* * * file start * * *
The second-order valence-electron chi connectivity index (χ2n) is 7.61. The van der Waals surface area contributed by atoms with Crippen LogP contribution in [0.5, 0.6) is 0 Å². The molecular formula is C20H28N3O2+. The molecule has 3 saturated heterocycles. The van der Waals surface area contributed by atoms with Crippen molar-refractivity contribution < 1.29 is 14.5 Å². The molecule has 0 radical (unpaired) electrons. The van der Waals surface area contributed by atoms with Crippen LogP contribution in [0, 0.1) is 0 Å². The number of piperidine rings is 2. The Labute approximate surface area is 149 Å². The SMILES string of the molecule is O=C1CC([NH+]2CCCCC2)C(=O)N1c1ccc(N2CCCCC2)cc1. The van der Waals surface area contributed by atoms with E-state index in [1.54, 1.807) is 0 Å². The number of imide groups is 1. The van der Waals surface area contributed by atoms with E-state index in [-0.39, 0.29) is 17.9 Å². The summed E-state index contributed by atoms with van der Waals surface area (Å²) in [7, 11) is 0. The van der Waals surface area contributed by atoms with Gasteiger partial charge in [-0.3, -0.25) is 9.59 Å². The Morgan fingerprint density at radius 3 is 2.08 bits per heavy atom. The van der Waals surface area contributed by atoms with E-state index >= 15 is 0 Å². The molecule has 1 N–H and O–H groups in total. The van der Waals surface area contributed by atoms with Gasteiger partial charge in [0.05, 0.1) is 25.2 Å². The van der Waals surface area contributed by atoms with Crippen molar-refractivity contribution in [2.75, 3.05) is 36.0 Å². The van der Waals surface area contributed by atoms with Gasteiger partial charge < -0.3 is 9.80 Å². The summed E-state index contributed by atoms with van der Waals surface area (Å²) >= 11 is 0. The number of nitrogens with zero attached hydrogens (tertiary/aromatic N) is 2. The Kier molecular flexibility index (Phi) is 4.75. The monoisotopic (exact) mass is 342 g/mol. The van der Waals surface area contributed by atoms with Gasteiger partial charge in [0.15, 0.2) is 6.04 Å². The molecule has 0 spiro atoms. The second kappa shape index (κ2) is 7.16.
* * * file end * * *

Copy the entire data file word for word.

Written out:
The second-order valence-electron chi connectivity index (χ2n) is 7.61. The van der Waals surface area contributed by atoms with Crippen LogP contribution in [0.5, 0.6) is 0 Å². The molecular formula is C20H28N3O2+. The molecule has 3 saturated heterocycles. The van der Waals surface area contributed by atoms with Crippen molar-refractivity contribution < 1.29 is 14.5 Å². The molecule has 0 radical (unpaired) electrons. The van der Waals surface area contributed by atoms with Crippen LogP contribution in [0, 0.1) is 0 Å². The number of piperidine rings is 2. The Labute approximate surface area is 149 Å². The SMILES string of the molecule is O=C1CC([NH+]2CCCCC2)C(=O)N1c1ccc(N2CCCCC2)cc1. The van der Waals surface area contributed by atoms with E-state index in [1.54, 1.807) is 0 Å². The number of imide groups is 1. The van der Waals surface area contributed by atoms with E-state index in [-0.39, 0.29) is 17.9 Å². The summed E-state index contributed by atoms with van der Waals surface area (Å²) in [7, 11) is 0. The van der Waals surface area contributed by atoms with Gasteiger partial charge in [-0.3, -0.25) is 9.59 Å². The Morgan fingerprint density at radius 3 is 2.08 bits per heavy atom. The van der Waals surface area contributed by atoms with E-state index >= 15 is 0 Å². The molecule has 1 N–H and O–H groups in total. The van der Waals surface area contributed by atoms with Gasteiger partial charge in [0.05, 0.1) is 25.2 Å². The van der Waals surface area contributed by atoms with Crippen molar-refractivity contribution in [2.75, 3.05) is 36.0 Å². The van der Waals surface area contributed by atoms with Gasteiger partial charge < -0.3 is 9.80 Å². The summed E-state index contributed by atoms with van der Waals surface area (Å²) >= 11 is 0. The number of nitrogens with zero attached hydrogens (tertiary/aromatic N) is 2. The Kier molecular flexibility index (Phi) is 4.75. The monoisotopic (exact) mass is 342 g/mol. The van der Waals surface area contributed by atoms with Gasteiger partial charge in [0.15, 0.2) is 6.04 Å². The molecule has 0 spiro atoms. The second kappa shape index (κ2) is 7.16.